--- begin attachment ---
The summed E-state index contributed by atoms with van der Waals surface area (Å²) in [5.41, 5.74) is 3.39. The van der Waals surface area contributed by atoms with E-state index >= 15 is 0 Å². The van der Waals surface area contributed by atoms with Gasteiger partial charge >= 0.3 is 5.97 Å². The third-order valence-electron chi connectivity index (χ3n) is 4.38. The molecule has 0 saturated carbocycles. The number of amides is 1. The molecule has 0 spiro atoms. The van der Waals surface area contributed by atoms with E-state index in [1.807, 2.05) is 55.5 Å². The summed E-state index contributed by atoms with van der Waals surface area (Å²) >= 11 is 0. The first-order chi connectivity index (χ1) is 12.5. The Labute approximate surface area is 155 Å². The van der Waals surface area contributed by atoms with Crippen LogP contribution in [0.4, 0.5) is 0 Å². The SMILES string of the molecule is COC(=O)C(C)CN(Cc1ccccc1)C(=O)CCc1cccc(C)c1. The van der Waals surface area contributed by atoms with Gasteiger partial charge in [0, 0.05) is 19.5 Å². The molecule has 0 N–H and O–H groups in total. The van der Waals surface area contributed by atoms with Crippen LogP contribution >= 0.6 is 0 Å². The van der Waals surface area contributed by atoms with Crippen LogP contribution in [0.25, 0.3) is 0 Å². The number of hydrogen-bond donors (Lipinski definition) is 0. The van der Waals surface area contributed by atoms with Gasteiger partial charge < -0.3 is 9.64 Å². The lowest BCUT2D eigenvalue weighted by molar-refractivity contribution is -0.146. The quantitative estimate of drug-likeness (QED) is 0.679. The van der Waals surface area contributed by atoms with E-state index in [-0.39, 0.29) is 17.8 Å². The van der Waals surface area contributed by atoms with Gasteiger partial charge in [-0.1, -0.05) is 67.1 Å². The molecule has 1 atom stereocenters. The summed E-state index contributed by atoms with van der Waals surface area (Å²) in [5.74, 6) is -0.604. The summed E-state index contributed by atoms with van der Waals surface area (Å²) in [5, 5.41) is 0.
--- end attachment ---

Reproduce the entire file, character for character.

The summed E-state index contributed by atoms with van der Waals surface area (Å²) in [5.41, 5.74) is 3.39. The van der Waals surface area contributed by atoms with E-state index >= 15 is 0 Å². The van der Waals surface area contributed by atoms with Gasteiger partial charge >= 0.3 is 5.97 Å². The third-order valence-electron chi connectivity index (χ3n) is 4.38. The molecule has 0 saturated carbocycles. The number of amides is 1. The molecule has 0 spiro atoms. The van der Waals surface area contributed by atoms with E-state index in [1.807, 2.05) is 55.5 Å². The summed E-state index contributed by atoms with van der Waals surface area (Å²) >= 11 is 0. The first-order chi connectivity index (χ1) is 12.5. The Labute approximate surface area is 155 Å². The van der Waals surface area contributed by atoms with Crippen LogP contribution in [0.4, 0.5) is 0 Å². The SMILES string of the molecule is COC(=O)C(C)CN(Cc1ccccc1)C(=O)CCc1cccc(C)c1. The van der Waals surface area contributed by atoms with Gasteiger partial charge in [0, 0.05) is 19.5 Å². The molecule has 0 N–H and O–H groups in total. The van der Waals surface area contributed by atoms with Crippen LogP contribution >= 0.6 is 0 Å². The van der Waals surface area contributed by atoms with Crippen LogP contribution in [0.25, 0.3) is 0 Å². The number of hydrogen-bond donors (Lipinski definition) is 0. The van der Waals surface area contributed by atoms with Gasteiger partial charge < -0.3 is 9.64 Å². The lowest BCUT2D eigenvalue weighted by molar-refractivity contribution is -0.146. The quantitative estimate of drug-likeness (QED) is 0.679. The van der Waals surface area contributed by atoms with E-state index in [-0.39, 0.29) is 17.8 Å². The van der Waals surface area contributed by atoms with Gasteiger partial charge in [-0.1, -0.05) is 67.1 Å². The molecule has 1 atom stereocenters. The summed E-state index contributed by atoms with van der Waals surface area (Å²) in [5.74, 6) is -0.604. The summed E-state index contributed by atoms with van der Waals surface area (Å²) in [5, 5.41) is 0.